News Briefs
  • Paul Richter and Chris Kraul of the L.A. Times question whether Venezuela-U.S. relations could improve after Chavez’s death. Maduro’s speech yesterday and the expulsion of the military attaches is not a hopeful first sign, but there is still reason to believe he might be “softer” towards the U.S. than Chavez. Dan Beeton of the Center for Economic Policy Research places the impetus for improving relations on the United States, but argues that there is little support for this among U.S. policymakers.
  • The New York Times reports on the irreverent celebration of Chavez’s death among many in the Venezuelan expatriate community in the Miami metropolitan area. Residents of the town of Doral, Florida, were particularly jubilant. According to the Times, the town has received so many Venezuelan expats in recent years that many refer to it as “Doralzuela.”  
  • The United Nations’ International Narcotics Control Board (INCB) has released its annual report, which blasts the recent shift towards alternative drug policy in the hemisphere. As InSight Crime notes, the report reserves special criticism for “the recent high-level call in some countries” in Central America to pursue alternatives, a reference to Guatemalan President Otto Perez’s advocacy of drug legalization. The UN watchdog report is also highly critical of Bolivia’s recent push to normalize coca cultivation for traditional uses, Uruguay’s marijuana legalization initiative and the legalization of marijuana consumption in the U.S. states of Colorado and Washington. Writing for the Huffington Post, Daniel Wolfe of the Open Society Foundations’ International Harm Reduction Development Program points out five ways in which the INCB report falls short on human rights and public health grounds.
  • Instead of taking advantage of the congressional majority of the ruling Broad Front coalition, the government of Uruguay has decided to promote public debate of its marijuana legalization initiative, Uruguay’s Red21 reports. According to Julio Calzada, president of the government’s National Drug Council, a series of roundtable discussions will be organized around the country in the next 90 days to educate the public on the bill and its foreseen effects on public health and crime.  After that the bill will be put to a vote in Congress.
  • Ahead of International Women’s Day this Friday, the Center for Democracy in the Americas has published an insightful study on gender equality in Cuba, entitled “Women’s Work: Gender Equality in Cuba and the Role of Women Building Cuba’s Future” (.pdf available here). The report, authored by CDA Executive Director Sarah Stephens, demonstrates that despite the Cuban Revolution’s focus on empowering women, Cuban women are more liberated on paper than in the social sphere. While the island has long had progressive women’s rights laws in place, just 40 percent of working-age Cuban women are employed. Those that do work make less than half of what men earn, on average. Spanish news agency EFE notes that the report suggests this situation was exacerbated by the recent economic crisis. As Stephens remarked to the New York Times in an interview this week “It’s just not enough to have good laws.”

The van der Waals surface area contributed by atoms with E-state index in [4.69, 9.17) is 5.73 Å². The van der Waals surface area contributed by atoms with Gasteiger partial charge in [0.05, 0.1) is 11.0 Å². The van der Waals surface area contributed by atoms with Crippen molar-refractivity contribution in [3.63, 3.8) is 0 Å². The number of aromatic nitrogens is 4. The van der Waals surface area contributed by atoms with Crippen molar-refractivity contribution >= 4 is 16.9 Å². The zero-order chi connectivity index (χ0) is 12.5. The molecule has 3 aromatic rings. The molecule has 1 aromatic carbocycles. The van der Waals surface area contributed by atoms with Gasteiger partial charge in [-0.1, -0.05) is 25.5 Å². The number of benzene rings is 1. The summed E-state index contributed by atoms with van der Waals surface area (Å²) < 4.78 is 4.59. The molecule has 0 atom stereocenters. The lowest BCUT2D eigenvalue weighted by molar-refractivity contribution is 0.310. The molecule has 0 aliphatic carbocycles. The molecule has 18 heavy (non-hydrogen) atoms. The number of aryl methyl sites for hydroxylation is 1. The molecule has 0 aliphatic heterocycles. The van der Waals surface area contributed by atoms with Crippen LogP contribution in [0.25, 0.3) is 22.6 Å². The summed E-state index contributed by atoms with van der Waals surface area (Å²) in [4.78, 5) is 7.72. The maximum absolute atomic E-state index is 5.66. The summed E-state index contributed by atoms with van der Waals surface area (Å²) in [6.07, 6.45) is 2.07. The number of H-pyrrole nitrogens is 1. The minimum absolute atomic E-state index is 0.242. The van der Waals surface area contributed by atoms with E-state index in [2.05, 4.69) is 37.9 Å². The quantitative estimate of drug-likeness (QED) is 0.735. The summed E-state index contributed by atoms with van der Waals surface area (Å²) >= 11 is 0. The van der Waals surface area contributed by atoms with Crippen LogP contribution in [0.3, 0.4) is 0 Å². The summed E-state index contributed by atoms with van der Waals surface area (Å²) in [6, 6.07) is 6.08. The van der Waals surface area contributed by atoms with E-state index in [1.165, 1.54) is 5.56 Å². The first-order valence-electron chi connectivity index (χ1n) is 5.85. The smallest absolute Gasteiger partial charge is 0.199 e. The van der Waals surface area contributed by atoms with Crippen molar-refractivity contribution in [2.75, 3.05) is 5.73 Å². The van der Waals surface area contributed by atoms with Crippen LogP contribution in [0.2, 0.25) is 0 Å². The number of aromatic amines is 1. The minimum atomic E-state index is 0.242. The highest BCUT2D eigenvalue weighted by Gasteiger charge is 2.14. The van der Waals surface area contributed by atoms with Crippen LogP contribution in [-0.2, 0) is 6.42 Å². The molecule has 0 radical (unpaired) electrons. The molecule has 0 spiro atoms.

• The L.A. Times’ World News Now blog notes that Forbes’ latest list of the world’s richest men does not include Mexican drug kingpin Joaquin “Chapo” Guzman. The magazine says his assets cannot be verified and evidence suggests Guzman has spent a significant amount of his fortune on security. The blog also notes that the omission was lobbied for by the magazine’s Mexican edition.
  • Colombia’s El Espectador looks at the leaders of the ongoing coffee growers’ strike across the country, which as of today have been raging for ten days. According to Vanguardia, the government and movement leaders are meeting again today, and hopes are high that an agreement will be reached and the demonstrations will end.
  • Reuters looks at Brazilian President Dilma Rousseff’s attempts to win over support among Brazil’s private sector, in a bid to reverse a slowing economy that could threaten her re-election next year. 
  • According to the Catholic Land Pastoral group, a land rights advocacy organization, the number of land rights activists killed in Brazil jumped by 10 percent in 2012. The group claims that the majority of the 32 victims were killed in conflicts with logging companies in the Amazon.
  • Oil giant Chevron has said that it is open to having either the ALBA bloc or Unasur mediate its case with the government of Ecuador, which is suing the company for $19 billion in damage to the Amazon region. Ecuadorean President Rafael Correa made a similar plea to ALBA and Unasur in late February after a Hague tribunal ruled against the country’s claim.
  • Chile is moving ahead with plans to exhume the remains of poet Pablo Neruda, who many suspect was poisoned by the Pinochet regime in 1973. According to EFE, Neruda’s remains will be examined next month by forensic scientists.